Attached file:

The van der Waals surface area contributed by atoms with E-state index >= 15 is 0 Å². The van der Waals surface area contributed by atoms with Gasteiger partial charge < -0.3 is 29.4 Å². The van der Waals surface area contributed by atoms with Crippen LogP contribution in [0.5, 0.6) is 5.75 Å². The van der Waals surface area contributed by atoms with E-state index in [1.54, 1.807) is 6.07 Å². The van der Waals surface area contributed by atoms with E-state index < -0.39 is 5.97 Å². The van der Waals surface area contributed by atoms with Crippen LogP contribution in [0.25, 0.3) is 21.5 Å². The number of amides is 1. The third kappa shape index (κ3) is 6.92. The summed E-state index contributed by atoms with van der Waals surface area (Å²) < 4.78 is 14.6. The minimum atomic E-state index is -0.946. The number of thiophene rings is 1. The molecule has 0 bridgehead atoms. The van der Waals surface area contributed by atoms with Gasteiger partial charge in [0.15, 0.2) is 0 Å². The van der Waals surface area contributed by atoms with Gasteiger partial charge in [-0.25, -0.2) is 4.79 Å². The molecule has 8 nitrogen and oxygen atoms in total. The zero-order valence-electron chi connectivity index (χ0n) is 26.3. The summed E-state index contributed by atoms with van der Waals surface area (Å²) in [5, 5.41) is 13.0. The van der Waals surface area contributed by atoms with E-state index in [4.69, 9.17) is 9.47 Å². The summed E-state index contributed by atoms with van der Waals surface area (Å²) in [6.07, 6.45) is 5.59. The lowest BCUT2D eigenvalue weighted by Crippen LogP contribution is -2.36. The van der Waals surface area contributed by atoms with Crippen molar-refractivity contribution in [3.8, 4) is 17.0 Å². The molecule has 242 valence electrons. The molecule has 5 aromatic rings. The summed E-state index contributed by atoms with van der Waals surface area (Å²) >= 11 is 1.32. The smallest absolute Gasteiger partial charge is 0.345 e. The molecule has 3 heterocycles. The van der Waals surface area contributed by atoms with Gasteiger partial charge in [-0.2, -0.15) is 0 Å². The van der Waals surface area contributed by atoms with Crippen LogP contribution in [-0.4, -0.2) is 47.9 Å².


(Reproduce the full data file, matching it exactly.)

The van der Waals surface area contributed by atoms with E-state index >= 15 is 0 Å². The van der Waals surface area contributed by atoms with Gasteiger partial charge < -0.3 is 29.4 Å². The van der Waals surface area contributed by atoms with Crippen LogP contribution in [0.5, 0.6) is 5.75 Å². The van der Waals surface area contributed by atoms with E-state index in [1.54, 1.807) is 6.07 Å². The van der Waals surface area contributed by atoms with E-state index < -0.39 is 5.97 Å². The van der Waals surface area contributed by atoms with Crippen LogP contribution in [0.25, 0.3) is 21.5 Å². The number of amides is 1. The third kappa shape index (κ3) is 6.92. The summed E-state index contributed by atoms with van der Waals surface area (Å²) < 4.78 is 14.6. The minimum atomic E-state index is -0.946. The number of thiophene rings is 1. The molecule has 0 bridgehead atoms. The van der Waals surface area contributed by atoms with Gasteiger partial charge in [0.15, 0.2) is 0 Å². The van der Waals surface area contributed by atoms with Gasteiger partial charge in [-0.25, -0.2) is 4.79 Å². The molecule has 8 nitrogen and oxygen atoms in total. The zero-order valence-electron chi connectivity index (χ0n) is 26.3. The summed E-state index contributed by atoms with van der Waals surface area (Å²) in [5, 5.41) is 13.0. The van der Waals surface area contributed by atoms with E-state index in [4.69, 9.17) is 9.47 Å². The summed E-state index contributed by atoms with van der Waals surface area (Å²) in [6.07, 6.45) is 5.59. The lowest BCUT2D eigenvalue weighted by Crippen LogP contribution is -2.36. The van der Waals surface area contributed by atoms with Crippen molar-refractivity contribution in [3.8, 4) is 17.0 Å². The molecule has 242 valence electrons. The molecule has 5 aromatic rings. The summed E-state index contributed by atoms with van der Waals surface area (Å²) >= 11 is 1.32. The smallest absolute Gasteiger partial charge is 0.345 e. The molecule has 3 heterocycles. The van der Waals surface area contributed by atoms with Gasteiger partial charge in [-0.2, -0.15) is 0 Å². The van der Waals surface area contributed by atoms with Crippen LogP contribution in [-0.4, -0.2) is 47.9 Å².